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Old Jul 15, 2005, 10:25 AM   #1
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Hi all,

I just bought my FZ20 and find it extremely easy to use. I'm concerned, however, in the amount of noise in my photos.

I've been shooting at ISO 80 and 100, with NR off. Even with NR set to high, I don't notice much difference. In this shot (overlooking that fact that it's a crummy shot taken at the wrong time of day) there seems to be an inordinate amount of noise.

Reading some of the posts here, it seems that post-processing with PS in pretty much mandatory. Frankly, I'm disappointed since none of the reviews I read about this camera mentioned that; just that the noise levels are acceptable at ISO100 and below.

I already have a Canon Power Shot Digital Elph S200. This 2 megapixel camera takes great shots with little noise. Am I wrong to expect noise levels of the FZ20 to be at least as good as my little Canon?

Thanks for any input.
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Old Jul 15, 2005, 10:38 AM   #2
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I made similar comments in my recent post:

http://stevesforums.com/forums/view_...mp;forum_id=23

Post-processing seems to be mandatory. Try Noise Ninja, it is most excellent.
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Old Jul 15, 2005, 11:15 AM   #3
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The FZ20 seemshave too muchnoisefor some people but not for me.

Although you forgot the link let me say that IMHO ..underexposure promotes noise and forcing the camera to use ISO 80 when ISO200 is called for also promotes noise.

Here is a link to some high ISO shots that can be viewed at any size you wish and they are straight from the camera with NR set on low.

The noise is OK by me , but maybe not for You.

I really do not see any point in viewing photos at original size, but again that is just my opinion.



http://imageevent.com/grc6/toshareonnet/noise
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Old Jul 15, 2005, 1:33 PM   #4
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also bear in mind that noise is a function of pixel density. lower pixel density means less noise, and given similar sensor sizes, a 2MP camera will almost always exhibit less noise than a 5MP one. and if the pics are underexposed, that will increase noise in digital cameras, just as it makes film images appear grainier, because the camera has to increase the sensor gain to produce a usable image in low light. higher gain in the sensor means more noise.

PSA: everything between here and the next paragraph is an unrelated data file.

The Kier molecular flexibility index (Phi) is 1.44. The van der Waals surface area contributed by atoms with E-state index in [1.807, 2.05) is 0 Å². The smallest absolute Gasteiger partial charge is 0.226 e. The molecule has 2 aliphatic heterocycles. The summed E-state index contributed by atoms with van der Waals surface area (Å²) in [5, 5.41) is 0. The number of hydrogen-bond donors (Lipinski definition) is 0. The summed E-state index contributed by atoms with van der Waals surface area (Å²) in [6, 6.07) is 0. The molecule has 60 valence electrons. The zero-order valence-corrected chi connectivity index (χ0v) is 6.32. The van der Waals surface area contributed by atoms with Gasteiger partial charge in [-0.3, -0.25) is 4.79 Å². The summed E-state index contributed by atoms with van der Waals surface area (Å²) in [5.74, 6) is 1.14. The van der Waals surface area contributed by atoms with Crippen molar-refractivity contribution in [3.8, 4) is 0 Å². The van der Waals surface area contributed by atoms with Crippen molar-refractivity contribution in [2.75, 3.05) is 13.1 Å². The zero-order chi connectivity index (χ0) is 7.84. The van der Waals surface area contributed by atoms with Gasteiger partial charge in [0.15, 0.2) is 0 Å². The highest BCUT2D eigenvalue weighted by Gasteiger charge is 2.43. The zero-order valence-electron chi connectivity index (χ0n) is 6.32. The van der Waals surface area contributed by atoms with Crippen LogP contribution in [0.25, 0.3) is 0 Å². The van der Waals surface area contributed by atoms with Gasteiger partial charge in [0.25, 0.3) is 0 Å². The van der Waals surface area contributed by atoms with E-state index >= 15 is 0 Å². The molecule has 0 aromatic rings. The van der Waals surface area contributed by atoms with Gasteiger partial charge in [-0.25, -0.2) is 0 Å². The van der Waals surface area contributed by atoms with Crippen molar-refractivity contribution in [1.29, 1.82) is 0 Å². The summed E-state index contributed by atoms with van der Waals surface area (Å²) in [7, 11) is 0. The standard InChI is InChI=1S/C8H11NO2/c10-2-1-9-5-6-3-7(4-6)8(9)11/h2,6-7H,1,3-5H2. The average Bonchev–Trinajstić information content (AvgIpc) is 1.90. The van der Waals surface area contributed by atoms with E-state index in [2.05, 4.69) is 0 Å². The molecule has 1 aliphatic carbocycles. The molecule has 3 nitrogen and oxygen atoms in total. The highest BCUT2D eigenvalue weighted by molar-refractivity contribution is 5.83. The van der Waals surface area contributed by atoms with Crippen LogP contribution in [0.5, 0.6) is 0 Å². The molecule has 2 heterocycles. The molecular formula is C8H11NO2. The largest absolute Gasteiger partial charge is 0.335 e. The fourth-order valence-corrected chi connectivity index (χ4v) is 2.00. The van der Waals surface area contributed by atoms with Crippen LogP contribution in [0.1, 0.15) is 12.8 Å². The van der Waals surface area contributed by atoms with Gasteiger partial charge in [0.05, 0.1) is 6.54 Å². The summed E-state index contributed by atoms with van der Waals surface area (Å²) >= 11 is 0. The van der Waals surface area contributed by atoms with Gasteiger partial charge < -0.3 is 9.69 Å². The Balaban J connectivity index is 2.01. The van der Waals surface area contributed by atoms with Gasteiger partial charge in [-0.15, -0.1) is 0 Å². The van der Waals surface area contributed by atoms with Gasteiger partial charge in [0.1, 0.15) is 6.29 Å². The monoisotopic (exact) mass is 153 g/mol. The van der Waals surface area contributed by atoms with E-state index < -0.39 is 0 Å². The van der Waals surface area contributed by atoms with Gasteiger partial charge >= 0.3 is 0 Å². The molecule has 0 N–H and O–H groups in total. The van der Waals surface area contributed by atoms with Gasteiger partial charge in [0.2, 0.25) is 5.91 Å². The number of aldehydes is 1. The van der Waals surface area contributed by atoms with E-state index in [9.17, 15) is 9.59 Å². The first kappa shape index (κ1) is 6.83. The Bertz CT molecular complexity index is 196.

i have had my FZ20 for about 8 months, and find that sometimes noise is a problem, but if i have good light, and set the camera up correctly, it is either not noticeable, or is present but not objectionable. yes, i do find that at times i need to use NR software to clean up an image a bit before i print it, especially if the image contains large areas of uniform color and was taken in low light. but i'm okay with that, because spending 1 or 2 minutes with PP just isn't that big a problem, when i consider the pleasure i will derive from looking at that image on my wall or wherever for months or years to come.

no camera is noise free. some are better than others. from all i've read, the FZ's are about average for a 5MP superzoom -maybe alittle bit noisier (especially at higher ISO settings) than some, but less so than others. frankly, it isn't that big a problem, and although it would be nice if it weren't there at all, it's something you have to live with if you want the other capabilities the FZ offers. like most things in life, it's a trade-off. if you want the FZ's capabilities (i.e. 12x zoom, OIS, 5 or more MP and manual functions), but you aren't willing to put up with a little noise, be prepared to shell out a whole lot more $$ for a DSLR, because that's about the only way you'll get what you want.
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Old Jul 15, 2005, 2:03 PM   #5
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I agree 100% and while I do use NR when needed and while wonderwhy did a good job with that Photo.

I do not know why anyone needs to view a photo at that enlarged size.



squirl033 wrote:
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also bear in mind that noise is a function of pixel density. lower pixel density means less noise, and given similar sensor sizes, a 2MP camera will almost always exhibit less noise than a 5MP one. and if the pics are underexposed, that will increase noise in digital cameras, just as it makes film images appear grainier, because the camera has to increase the sensor gain to produce a usable image in low light. higher gain in the sensor means more noise.

i have had my FZ20 for about 8 months, and find that sometimes noise is a problem, but if i have good light, and set the camera up correctly, it is either not noticeable, or is present but not objectionable. yes, i do find that at times i need to use NR software to clean up an image a bit before i print it, especially if the image contains large areas of uniform color and was taken in low light. but i'm okay with that, because spending 1 or 2 minutes with PP just isn't that big a problem, when i consider the pleasure i will derive from looking at that image on my wall or wherever for months or years to come.